Hollow bones sure didn't mean more easily broken bones for the theropod dinosaurs, and maybe even the sauropods, who also had them. Air pockets out of the lungs were no problem for the theropod dinosaurs either, who also had them. And many, many, many birds do use their beaks to grasp prey.

Oedhel Setren
Oedhel Setren

@Владимир Предоев  

I think that you're a bit confused on the evolutionary steps of birds. Birds like the Emu are closest to velociraptors. They didn't evolve from flying dinosaurs; its not that they evolved to become ground based, but rather they never evolved to fly.

Most flightless bird don't have a full skeleton of hollow bones. Many of the more robust bones (like the femur) aren't hollow and actually have marrow. 

Why fly if you're too big or too fast to be eaten. Flying can be incredibly taxing if your aren't built for it. In fact, we see many birds prefer to be ground based even though they can fly (geese and ducks.) As for being ground-based as a disadvantage, you are over-looking that these birds are generally among the larger fauna in their biome. These birds also tend to dwell in areas where flight based behavior isn't an option for larger birds. Either due to lack of trees for roosting or too many trees for flying.

You should also be aware that birds do use their beaks and many of these large, land birds do have simple teeth.

Charlie Ewing
Charlie Ewing

@Владимир Предоев My first guess would be that food was so plentiful that 10000 generations or more were able to lounge on the beach and just eat fish all day. Small fish, and they might have had to work a little bit. But relative ease would have done this. The lack of need to migrate, or the lack of ability to detect a migratory direction (such as a period of not being able to determine north and south) might have also done this.

Oedhel Setren
Oedhel Setren

@Bryan M.  I'm not seeing where you got that quote.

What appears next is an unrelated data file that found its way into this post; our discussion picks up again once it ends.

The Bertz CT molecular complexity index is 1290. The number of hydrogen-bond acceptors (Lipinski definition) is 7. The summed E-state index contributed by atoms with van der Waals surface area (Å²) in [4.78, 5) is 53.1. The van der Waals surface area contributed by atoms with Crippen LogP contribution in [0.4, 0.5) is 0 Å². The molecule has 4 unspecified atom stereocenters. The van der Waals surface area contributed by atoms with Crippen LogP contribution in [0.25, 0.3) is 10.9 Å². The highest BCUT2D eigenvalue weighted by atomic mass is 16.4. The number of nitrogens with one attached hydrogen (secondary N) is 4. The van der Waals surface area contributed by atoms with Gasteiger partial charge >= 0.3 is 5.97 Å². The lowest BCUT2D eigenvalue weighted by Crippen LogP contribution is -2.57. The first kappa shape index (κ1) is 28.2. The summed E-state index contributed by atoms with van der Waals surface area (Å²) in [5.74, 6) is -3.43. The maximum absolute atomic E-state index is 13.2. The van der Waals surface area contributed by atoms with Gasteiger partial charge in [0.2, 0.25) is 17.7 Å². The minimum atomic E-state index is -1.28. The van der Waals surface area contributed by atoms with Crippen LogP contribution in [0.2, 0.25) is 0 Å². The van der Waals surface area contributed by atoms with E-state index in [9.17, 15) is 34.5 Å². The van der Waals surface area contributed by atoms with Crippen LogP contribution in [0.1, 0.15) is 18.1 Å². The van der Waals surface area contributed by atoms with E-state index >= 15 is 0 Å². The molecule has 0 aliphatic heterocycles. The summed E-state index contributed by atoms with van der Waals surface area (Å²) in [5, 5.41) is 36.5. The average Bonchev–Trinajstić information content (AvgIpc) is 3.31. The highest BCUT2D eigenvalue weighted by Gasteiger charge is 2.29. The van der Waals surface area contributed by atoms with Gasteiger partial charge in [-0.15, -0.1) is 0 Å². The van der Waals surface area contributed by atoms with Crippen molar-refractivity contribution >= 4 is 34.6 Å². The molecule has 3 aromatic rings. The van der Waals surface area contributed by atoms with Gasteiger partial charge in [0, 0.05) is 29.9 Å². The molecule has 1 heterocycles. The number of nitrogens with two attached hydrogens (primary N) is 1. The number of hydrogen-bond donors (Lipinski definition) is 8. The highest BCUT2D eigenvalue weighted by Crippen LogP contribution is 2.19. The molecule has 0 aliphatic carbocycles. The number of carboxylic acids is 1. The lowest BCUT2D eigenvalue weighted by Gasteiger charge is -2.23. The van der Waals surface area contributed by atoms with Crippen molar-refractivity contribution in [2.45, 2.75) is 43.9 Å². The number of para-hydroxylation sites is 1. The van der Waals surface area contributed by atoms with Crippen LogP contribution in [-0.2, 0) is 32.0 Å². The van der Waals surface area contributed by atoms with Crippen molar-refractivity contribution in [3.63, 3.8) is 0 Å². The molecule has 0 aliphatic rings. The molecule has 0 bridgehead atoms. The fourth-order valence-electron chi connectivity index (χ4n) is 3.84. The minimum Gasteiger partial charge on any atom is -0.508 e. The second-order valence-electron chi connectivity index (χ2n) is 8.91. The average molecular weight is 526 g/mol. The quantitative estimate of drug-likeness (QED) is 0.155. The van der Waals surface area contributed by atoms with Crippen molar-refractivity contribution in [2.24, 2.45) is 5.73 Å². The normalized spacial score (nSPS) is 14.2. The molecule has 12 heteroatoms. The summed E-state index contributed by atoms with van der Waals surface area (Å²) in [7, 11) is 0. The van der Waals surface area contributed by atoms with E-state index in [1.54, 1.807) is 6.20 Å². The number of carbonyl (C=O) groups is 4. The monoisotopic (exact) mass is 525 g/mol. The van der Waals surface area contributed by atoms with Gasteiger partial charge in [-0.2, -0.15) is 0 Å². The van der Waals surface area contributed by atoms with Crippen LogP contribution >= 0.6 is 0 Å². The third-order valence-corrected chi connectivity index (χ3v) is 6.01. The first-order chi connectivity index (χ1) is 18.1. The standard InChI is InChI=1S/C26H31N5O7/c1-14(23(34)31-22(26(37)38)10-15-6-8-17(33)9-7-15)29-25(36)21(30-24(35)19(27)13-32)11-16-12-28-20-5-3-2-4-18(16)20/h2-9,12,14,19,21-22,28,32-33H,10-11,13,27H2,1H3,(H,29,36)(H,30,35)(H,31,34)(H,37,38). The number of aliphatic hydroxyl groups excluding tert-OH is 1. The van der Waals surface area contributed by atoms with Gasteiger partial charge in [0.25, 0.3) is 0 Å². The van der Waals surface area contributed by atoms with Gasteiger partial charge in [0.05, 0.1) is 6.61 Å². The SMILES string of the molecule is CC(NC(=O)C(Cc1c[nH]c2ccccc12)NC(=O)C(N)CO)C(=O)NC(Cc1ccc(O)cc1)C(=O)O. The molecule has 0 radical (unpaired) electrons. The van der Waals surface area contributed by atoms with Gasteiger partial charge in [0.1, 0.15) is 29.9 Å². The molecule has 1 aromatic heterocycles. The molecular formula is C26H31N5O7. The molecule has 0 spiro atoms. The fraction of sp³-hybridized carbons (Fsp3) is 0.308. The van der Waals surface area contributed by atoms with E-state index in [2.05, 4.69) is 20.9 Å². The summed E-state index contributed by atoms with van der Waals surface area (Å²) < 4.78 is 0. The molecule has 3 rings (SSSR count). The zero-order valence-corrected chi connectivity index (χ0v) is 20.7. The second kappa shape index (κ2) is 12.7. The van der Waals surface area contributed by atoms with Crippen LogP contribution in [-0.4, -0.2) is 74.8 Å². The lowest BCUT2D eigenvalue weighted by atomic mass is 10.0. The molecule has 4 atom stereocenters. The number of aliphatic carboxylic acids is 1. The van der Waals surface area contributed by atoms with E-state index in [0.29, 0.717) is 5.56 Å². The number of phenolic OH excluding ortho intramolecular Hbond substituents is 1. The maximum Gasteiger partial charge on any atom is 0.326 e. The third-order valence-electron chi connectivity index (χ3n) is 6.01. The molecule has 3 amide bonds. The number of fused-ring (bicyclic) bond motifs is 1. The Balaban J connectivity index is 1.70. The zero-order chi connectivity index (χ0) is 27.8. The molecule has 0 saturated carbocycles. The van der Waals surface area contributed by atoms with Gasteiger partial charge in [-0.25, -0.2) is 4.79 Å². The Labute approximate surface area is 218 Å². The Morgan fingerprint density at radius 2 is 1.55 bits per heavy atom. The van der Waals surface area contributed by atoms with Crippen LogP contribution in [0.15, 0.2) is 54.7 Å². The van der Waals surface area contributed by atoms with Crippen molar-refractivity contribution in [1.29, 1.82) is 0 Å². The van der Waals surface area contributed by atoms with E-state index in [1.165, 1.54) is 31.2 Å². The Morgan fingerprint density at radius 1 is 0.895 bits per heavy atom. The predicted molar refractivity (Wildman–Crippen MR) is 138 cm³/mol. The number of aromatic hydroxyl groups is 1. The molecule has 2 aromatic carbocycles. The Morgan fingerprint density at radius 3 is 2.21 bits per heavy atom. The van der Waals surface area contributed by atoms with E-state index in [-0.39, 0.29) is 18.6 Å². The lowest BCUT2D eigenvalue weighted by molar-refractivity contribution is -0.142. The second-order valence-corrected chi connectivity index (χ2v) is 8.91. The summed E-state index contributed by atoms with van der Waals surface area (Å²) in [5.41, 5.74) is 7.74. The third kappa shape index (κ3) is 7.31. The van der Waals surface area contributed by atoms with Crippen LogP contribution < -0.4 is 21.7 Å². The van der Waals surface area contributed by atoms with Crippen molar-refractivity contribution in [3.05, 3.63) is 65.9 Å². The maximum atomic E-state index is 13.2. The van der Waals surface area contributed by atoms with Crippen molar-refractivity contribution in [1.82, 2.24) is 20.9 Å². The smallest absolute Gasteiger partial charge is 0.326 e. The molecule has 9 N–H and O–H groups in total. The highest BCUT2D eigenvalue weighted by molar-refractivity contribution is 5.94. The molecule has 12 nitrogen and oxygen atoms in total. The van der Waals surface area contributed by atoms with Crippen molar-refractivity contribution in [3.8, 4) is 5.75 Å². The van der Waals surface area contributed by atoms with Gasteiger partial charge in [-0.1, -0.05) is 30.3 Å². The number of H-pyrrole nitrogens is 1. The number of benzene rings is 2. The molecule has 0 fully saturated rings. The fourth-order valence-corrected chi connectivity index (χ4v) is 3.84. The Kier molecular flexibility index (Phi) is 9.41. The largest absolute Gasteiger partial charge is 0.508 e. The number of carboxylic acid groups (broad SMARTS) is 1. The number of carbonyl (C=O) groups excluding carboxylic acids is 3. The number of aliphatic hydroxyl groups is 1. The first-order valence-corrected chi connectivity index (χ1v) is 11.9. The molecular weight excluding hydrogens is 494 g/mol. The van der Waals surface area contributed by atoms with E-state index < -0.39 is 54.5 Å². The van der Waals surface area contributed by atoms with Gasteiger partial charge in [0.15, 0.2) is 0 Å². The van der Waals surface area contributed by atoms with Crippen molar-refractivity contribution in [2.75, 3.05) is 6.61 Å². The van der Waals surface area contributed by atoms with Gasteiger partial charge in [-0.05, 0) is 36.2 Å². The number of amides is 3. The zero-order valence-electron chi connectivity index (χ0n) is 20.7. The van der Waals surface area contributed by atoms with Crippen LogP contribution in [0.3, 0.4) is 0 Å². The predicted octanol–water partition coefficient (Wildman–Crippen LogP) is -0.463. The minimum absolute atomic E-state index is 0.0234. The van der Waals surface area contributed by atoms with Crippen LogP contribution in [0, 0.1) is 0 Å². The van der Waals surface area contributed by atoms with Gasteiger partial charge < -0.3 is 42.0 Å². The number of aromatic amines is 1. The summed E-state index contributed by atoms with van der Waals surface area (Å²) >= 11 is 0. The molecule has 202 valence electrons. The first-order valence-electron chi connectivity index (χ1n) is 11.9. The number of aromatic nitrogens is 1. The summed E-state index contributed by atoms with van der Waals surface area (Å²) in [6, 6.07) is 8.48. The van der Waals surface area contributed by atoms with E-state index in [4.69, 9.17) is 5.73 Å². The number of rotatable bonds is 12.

"emus and cassowaries in Australia, the extinct elephant bird in Madagascar, and kiwis and extinct moas in New Zealand."

It looks like you skipped the better part of a sentence.

Oedhel Setren
Oedhel Setren

@Ben Creisler  Actually, humans had reached much further than we originally assumed. Carbon dating on bones as well as genetic testing has shown that there are skeletons predating the Maori. 

In South America there is a foot print in sediment that predates the Bering Land Bridge. Meaning Humans came to America long before we initially thought. Similar genetic testing was done on bones in the Americas. Test results showed that the original peoples of America came from Europe along kelp beds over 15k years ago. 

If they can cross a very turbulent ocean then there's no reason they couldn't have island hopped to New Zealand. There's also the issue of the devil being in the details. If a tribal people is just passing through an area, they tend not to leave much evidence in terms of cultural references. It's not until people settle into an area that we are left with evidence of their existence.

Gr Hurlburt
Gr Hurlburt

@Oedhel Setren @Владимир ПредоевRatites evolved from fllying ancestors. THAT IS EXACTLY WHAT THIS PAPER STATES! ALL these flightless birds had a common ancestor with tinamous. |None of these birds evolved from Velociratpor. NO BIRDS HAVE TEETH. Please cite any evidence. Birds have the genetic potential for teeth and they have been experimentally induced in chickens. but that is it. The "egg tooth" you  may be thinking of is not an actual tooth.